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Seattle And Washington File Lawsuits Against Prescription Opioid Makers

Ashley Gross
Seattle City Attorney Pete Holmes (left) and Washington Attorney General Bob Ferguson (right)

The legal troubles facing makers of prescription painkillers continue to grow as the City of Seattle and Washington state have each filed lawsuits against opioid manufacturers, arguing the companies downplayed risks of the drugs and deceptively marketed them to boost profits.

Other cities such as Everett and Tacoma and states such as Ohio and Missouri have already sued pharmaceutical companies that make the drugs.

Washington is suing Purdue Pharma, which makes the opioid painkiller Oxycontin. Attorney General Bob Ferguson said the company marketed the drug as safe and effective without proof.

“Blinded by pursuit of profits – billions and billions of dollars – they ignored what was going on in our communities all across this country for their bottom line,” Ferguson said. “That’s not right.”

A spokesman for Purdue Pharma denied the allegations and said the company is deeply troubled by the opioid crisis. The company also said it’s partnering with law enforcement to ensure access to naloxone, a drug used to treat overdoses.

Seattle City Attorney Pete Holmes said King County had a record 332 overdose deaths last year and more than two-thirds were opioid-related. He said the city has spent millions of dollars to address the needs of people addicted to opioids.

“Our public health system, our criminal justice system and our human services safety net are incredibly stressed and maxed out by the surge in opioid and heroin use,” Holmes said.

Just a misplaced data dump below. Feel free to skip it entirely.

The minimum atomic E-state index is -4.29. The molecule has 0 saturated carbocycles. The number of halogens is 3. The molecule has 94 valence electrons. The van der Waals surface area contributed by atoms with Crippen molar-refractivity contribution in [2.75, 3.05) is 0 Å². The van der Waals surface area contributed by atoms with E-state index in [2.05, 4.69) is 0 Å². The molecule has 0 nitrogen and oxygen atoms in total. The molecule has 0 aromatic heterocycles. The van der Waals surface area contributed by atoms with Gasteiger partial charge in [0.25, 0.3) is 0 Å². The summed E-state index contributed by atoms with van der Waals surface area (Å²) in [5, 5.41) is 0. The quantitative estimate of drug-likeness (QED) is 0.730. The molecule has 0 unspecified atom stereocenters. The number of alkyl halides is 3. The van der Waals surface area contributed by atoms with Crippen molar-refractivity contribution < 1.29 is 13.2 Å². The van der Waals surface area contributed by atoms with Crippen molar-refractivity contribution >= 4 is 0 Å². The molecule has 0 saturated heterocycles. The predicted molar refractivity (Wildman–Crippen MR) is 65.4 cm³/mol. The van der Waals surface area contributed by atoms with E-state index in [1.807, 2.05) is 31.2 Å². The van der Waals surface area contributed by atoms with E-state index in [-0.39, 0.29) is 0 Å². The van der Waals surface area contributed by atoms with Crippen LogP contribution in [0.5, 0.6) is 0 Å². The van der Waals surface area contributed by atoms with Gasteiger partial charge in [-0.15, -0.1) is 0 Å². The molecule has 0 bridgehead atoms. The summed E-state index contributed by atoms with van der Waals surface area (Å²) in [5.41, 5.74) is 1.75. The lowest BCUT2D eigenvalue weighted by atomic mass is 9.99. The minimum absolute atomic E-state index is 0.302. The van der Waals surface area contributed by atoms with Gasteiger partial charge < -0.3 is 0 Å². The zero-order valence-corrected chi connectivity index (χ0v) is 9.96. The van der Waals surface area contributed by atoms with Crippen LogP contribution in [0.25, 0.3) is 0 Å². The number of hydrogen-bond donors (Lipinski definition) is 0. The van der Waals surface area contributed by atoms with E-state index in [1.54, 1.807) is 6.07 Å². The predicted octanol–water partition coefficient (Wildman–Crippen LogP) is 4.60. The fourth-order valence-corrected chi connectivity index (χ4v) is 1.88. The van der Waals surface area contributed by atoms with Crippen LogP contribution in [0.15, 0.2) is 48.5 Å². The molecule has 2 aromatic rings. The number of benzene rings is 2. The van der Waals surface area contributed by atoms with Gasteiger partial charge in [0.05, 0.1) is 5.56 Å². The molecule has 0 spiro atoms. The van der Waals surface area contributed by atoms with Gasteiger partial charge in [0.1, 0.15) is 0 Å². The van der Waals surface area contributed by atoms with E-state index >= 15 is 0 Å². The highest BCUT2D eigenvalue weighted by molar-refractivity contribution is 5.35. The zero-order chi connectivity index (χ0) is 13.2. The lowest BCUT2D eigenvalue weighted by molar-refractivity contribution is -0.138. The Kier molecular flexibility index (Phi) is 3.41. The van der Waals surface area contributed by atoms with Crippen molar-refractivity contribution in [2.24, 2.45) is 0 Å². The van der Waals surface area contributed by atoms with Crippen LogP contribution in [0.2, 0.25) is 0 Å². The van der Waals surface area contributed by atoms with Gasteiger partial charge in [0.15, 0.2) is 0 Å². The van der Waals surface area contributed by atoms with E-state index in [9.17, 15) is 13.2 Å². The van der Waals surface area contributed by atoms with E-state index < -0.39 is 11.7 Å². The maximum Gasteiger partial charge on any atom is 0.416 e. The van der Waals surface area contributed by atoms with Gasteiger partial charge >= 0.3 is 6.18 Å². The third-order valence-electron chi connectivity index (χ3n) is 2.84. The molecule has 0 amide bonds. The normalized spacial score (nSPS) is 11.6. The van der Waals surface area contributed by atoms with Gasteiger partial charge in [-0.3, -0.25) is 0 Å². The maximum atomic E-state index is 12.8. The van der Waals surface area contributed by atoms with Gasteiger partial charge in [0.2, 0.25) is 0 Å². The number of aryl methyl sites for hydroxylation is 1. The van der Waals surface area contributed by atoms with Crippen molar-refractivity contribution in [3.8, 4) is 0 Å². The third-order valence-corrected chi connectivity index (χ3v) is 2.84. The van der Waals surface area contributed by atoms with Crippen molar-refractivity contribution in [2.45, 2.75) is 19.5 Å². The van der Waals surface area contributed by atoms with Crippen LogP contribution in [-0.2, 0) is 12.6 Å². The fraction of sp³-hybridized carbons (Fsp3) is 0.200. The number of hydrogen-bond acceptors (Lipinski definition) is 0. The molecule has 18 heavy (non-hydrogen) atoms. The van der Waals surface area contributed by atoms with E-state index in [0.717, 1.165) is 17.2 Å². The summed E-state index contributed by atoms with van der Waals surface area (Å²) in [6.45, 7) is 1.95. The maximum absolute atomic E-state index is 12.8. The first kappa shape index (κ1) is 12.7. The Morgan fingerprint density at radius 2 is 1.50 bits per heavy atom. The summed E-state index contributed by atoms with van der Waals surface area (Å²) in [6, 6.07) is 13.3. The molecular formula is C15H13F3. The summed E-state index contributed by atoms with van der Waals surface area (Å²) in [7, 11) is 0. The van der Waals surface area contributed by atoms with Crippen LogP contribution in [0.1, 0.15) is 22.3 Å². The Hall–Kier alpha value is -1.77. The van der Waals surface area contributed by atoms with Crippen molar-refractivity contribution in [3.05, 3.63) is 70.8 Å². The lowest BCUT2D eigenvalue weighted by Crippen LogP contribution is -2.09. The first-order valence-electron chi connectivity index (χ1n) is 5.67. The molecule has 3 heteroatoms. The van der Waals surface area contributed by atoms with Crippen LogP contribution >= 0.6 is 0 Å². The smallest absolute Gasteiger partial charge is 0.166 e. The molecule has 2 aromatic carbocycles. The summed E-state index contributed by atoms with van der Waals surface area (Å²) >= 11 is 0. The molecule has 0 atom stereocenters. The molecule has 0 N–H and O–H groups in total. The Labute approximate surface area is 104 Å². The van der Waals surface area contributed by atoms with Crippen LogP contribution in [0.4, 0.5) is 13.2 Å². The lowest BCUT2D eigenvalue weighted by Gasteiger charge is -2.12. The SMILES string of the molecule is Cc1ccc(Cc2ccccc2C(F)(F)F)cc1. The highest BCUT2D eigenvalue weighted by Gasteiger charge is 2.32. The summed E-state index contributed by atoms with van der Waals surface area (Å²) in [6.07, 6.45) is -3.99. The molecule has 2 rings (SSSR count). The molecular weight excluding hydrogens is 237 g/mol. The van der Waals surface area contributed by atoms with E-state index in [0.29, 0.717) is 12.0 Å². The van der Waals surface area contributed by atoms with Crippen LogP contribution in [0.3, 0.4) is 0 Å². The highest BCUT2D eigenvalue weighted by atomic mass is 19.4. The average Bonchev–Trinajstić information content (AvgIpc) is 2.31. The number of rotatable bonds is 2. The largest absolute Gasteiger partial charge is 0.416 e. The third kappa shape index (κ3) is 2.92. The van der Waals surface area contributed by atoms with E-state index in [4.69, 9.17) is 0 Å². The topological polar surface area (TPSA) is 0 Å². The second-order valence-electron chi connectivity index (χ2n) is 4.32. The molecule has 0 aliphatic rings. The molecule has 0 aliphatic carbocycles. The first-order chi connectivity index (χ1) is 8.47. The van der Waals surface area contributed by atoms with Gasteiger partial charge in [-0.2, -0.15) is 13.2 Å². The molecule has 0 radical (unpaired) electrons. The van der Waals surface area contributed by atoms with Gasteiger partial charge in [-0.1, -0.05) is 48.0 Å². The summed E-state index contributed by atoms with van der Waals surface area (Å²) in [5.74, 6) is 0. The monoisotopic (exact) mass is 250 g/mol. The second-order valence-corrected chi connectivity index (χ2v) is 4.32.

Seattle’s lawsuit targets Purdue Pharma and other drug companies, including Endo Pharmaceuticals, which makes the drug Percocet.

An Endo spokeswoman said the company doesn’t comment on current litigation. She said the company’s top priorities include patient safety and ensuring that patients with chronic pain get safe and effective treatment.

“We share in the FDA’s goal of appropriately supporting the needs of patients with chronic pain while preventing misuse and diversion of opioid products,” the company said in a statement.

Earlier this week, a federal judge ruled that the city of Everett can proceed with its lawsuit against Purdue Pharma. 

In July 2017, Ashley Gross became KNKX's youth and education reporter after years of covering the business and labor beat. She joined the station in May 2012 and previously worked five years at WBEZ in Chicago, where she reported on business and the economy. Her work telling the human side of the mortgage crisis garnered awards from the Illinois Associated Press and the Chicago Headline Club. She's also reported for the Alaska Public Radio Network in Anchorage and for Bloomberg News in San Francisco.
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